top of page
  • Writer's pictureDahlia Foundation

Amid Biden's Reachout To Black Voters, Protesters Demand Ceasefire In Gaza

US President Joe Biden reached out to Black voters Monday in an emotional campaign speech at the site of a racist massacre in 2015, but hecklers calling for a Gaza ceasefire highlighted another problem area for the Democrat.

Biden said the "poison" of white supremacy had "no place in America" in his address at the Mother Emanuel AME Church in Charleston, South Carolina, where nine Black parishioners were murdered by a racially-motivated killer.

The 81-year-old then linked efforts by Republican former president Donald Trump to overturn the last election in 2020 to the wider US history of racism, calling it the "old ghost in new garments."

"They're trying to erase history and your future, banning books, denying your right to vote and have it counted," Biden told the congregation from the pulpit of the historic church.

Biden later met with survivors of the shooting, the White House said, continuing a long connection with the church which started when he visited as vice president under Barack Obama after the killings.

Self-proclaimed white supremacist Dylann Roof, who was 21 at the time, said he carried out the shooting to start a race war. He was sentenced to death in 2017.

The speech was the second of two events kicking off Biden's 2024 campaign in which he has targeted Trump, whom he is expected to face in a closely-contested rematch in November.

Poll worries

However minutes into Biden's speech he was interrupted by a demonstrator, saying that if the president cared about lives lost then, he should call for an end to the war between Israel and Hamas.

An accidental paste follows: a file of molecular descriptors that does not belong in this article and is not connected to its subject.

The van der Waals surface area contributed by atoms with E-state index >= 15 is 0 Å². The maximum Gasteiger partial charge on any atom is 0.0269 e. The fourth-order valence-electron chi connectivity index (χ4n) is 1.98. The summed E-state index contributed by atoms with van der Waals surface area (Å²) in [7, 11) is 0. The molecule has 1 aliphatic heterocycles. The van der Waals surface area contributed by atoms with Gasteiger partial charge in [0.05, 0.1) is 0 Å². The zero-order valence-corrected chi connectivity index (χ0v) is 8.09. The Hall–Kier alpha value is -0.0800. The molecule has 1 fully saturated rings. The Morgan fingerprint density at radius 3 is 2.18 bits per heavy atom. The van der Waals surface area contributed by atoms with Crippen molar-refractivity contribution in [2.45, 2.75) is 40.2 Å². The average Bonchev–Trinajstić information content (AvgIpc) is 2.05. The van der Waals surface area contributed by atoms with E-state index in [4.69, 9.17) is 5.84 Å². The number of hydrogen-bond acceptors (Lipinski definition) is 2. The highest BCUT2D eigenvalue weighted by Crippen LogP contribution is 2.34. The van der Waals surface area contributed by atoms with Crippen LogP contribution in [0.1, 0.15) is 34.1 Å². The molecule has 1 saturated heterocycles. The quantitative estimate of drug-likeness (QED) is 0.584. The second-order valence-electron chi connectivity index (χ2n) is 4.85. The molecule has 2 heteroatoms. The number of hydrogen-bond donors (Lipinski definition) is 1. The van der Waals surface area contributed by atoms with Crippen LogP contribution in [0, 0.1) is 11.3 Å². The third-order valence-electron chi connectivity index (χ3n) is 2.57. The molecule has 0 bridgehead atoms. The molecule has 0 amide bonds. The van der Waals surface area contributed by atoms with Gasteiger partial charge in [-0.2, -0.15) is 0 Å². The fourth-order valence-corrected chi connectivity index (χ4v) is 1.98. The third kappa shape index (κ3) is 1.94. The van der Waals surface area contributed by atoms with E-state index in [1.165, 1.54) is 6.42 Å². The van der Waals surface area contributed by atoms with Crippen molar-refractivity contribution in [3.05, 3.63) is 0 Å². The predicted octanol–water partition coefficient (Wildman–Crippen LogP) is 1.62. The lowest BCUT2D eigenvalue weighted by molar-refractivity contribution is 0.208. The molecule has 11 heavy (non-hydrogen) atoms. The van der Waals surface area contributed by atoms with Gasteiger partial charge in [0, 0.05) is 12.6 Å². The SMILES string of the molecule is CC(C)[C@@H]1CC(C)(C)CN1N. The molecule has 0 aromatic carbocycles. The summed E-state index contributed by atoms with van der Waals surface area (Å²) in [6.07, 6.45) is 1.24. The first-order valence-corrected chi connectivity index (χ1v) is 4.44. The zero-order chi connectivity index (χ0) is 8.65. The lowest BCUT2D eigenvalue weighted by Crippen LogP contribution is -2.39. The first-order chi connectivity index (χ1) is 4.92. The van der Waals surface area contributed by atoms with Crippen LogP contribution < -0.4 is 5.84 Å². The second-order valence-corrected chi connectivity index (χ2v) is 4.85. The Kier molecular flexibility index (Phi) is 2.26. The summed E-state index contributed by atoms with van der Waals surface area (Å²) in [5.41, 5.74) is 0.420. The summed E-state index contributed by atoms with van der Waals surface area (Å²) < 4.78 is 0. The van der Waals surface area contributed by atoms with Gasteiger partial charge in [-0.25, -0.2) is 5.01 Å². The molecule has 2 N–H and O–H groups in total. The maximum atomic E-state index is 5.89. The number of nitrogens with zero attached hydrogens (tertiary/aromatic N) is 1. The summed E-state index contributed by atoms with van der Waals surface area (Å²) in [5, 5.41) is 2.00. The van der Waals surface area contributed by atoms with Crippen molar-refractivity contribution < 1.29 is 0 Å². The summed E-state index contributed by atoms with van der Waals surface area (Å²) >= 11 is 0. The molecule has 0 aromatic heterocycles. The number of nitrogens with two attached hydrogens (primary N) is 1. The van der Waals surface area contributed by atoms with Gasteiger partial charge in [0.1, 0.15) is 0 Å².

A small group of protestors then began shouting "ceasefire now," before they were drowned out by churchgoers chanting "four more years" in support of Biden's bid for a second term.

Biden said of the protesters that he could "understand their passion," before adding: "I've been quietly working with the Israeli government to get them to reduce and significantly get out of Gaza."

Both the speech and the interruption reflected the diverse electoral groups that Biden must reach out to in what promises to be a difficult battle for reelection.

Polls show Biden's support slipping among Black and ethnic minority voters, who helped drive his 2020 election win against Trump.

Biden also faces opposition from some Democrats over his staunch support of Israel's offensive against Hamas following the October 7 attacks by the Palestinian Hamas group.

And Biden will need support from both constituencies as he is either trailing or neck-and-neck with Trump in a series of recent polls, while his approval ratings are the lowest for any modern president at this stage in their term.

'Enormous stakes'

Biden's fired-up speech Monday touched on emotional ground as he sought to connect to voters, ranging from his support to civil rights, to his Catholic faith, and the church's support after his eldest son Beau died of brain cancer at age 46 in the month before the massacre.

The choice of South Carolina was also symbolic because it was his victory there in the 2020 Democratic presidential primary that helped revive his flagging candidacy.

Biden's campaign said his remarks in Charleston underscored the "enormous stakes of this election."

"We're all proud to welcome president Biden to the church to remind the nation of what happened and that it is on all of us to fight back against this extremism," Biden campaign co-chair and congressman Jim Clyburn said.

He said the church had "witnessed the horrors of hate-fueled political violence" and "shown us the path forward after moments of division and despair."

Biden has set his sights squarely on Trump as the election year begins, portraying himself as a unifier and defender of democracy, and his opponent as a threat to American institutions.

He has also changed his focus from talking about the economy, with many US voters apparently unconvinced by favorable jobs and growth numbers while prices for food and housing remain eye-wateringly high.

0 views0 comments


bottom of page